Virgin Atlantic Could Not Grow In India Due to Jet Airways Collapse

New Delhi: The closure of Jet Airways (India) Limited changed the India growth plans of Virgin Atlantic. The British airline, which had a code share partnership with Jet Airways, then started its own services between London and Mumbai, as per the airline’s country manager (India) David Hodges.

“We had a code-share partnership with Jet Airways, and we planned to grow that,” Hodges said adding, “Unfortunately, the grounding of Jet Airways changed our growth plans.”

Also Read : Explainer: Jet Airways crisis

One airline books its passengers on its partner carriers and provide seamless travel to destinations, where it has no presence by virtue of Code-sharing.

Virgin Atlantic will now start its own daily flights between London and Mumbai from 27 October to utilize the space vacated by Jet Airways, which operated three daily flights on this high demand sector. Jet Airways also flew a daily flight between Mumbai and Manchester.

“There was a lot of capacity (between Mumbai and London/Manchester). We were looking to increase our presence in the partnership with Jet Airways and probably fly one Virgin Airways flight between England and India (of the flights flown by Jet Airways),” Hodges said. “We need to be quick and nimble (after Jet’s grounding). So, we decided to start our own services between London and Mumbai.”Virgin Atlantic

Virgin Atlantic currently also has a daily flight between London and New Delhi.

Jet Airways suspended operations in April because of a severe cash crunch. A consortium of 26 banks led by the State Bank of India (SBI) has approached the National Company Law Tribunal (NMCLT) to recover dues worth more than 8,500 crore.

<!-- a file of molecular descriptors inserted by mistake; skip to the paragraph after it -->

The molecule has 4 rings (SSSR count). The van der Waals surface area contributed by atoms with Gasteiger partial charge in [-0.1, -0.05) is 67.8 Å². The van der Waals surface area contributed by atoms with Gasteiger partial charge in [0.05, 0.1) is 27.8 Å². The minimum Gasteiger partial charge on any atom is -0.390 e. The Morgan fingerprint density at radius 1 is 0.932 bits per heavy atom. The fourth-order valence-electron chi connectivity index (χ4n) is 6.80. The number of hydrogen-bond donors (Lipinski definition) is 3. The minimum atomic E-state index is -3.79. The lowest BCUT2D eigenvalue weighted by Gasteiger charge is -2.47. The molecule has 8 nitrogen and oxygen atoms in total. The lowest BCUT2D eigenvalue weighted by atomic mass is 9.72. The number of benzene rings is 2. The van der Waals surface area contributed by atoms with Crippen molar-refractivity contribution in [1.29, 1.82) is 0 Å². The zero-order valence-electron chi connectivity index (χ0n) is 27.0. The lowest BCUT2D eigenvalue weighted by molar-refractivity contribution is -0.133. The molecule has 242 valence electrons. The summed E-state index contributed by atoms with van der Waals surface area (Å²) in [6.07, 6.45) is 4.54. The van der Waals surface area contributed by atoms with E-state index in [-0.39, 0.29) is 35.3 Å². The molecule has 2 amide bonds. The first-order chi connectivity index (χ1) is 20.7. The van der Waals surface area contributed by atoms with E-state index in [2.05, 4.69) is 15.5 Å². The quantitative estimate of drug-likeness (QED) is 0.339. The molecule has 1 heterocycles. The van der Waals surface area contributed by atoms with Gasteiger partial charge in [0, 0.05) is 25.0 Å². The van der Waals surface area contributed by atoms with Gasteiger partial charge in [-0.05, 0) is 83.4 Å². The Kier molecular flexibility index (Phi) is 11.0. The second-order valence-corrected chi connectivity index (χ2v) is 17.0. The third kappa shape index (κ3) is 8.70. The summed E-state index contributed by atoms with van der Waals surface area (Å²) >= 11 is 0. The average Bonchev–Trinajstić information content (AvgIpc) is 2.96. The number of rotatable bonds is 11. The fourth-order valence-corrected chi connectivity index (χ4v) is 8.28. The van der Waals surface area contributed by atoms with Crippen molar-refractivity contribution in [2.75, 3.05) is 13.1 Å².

As things stand, Jet Airways has run a loss of more than 13,000 crore in the past few years. Its total liabilities amount to more than 15,000 crore even as lenders have been trying to sell the beleaguered airline as a going concern, but without much success.

Hodges said Virgin Atlantic was looking at forging new partnerships with Indian airlines, which could help the airline get traffic from smaller Indian cities and town. The airline, which already has an interline partnership with Vistara, is looking to forge more such partnerships or code share agreements with other Indian airlines.

“Now, the plan is how we grow in India. Having a code-share with Vistara is definitely an option for us,” Hodges said. “Interline with Vistara has given us great connections from Mumbai and New Delhi. It’s however not very simple. Lots of commercial considerations and decisions will have to be made for this alliance.”

An interline agreement is typically signed between two or more airlines to handle passengers when their itinerary involves travelling on multiple airlines. Such agreements allow passengers to change flights to one on another airline without having to check-in again.

Interlining agreements differ from code-share agreements as the latter usually refers to numbering a flight with the airline’s code even though the flight is operated by another airline.

Meanwhile, going ahead, Virgin Atlantic could look to operate between cities other than New Delhi and Mumbai, and London as the airline plans to tap the number of passengers traveling to England and Europe from other Indian metros.

“I have spoken to a number of Indian airports, and this is an interesting opportunity. There are also other high growth cities across South and North India,” Hodges said. “Bangalore is the next natural city we want to fly from in future, and one that we are currently not flying from.”

Virgin Atlantic will operating its Boeing 787-9 (Dreamliner) fleet between London and Mumbai. The airline currently operates Airbus 330 aircraft on its London-Delhi route. The airline hopes to also provide onward connections to destinations in Europe, South America, North America and South Africa from London for its passengers flying from India.

“Ultimately, we want to be able to compete with bigger airlines like British Airways in terms of network and network size,” Hodges added.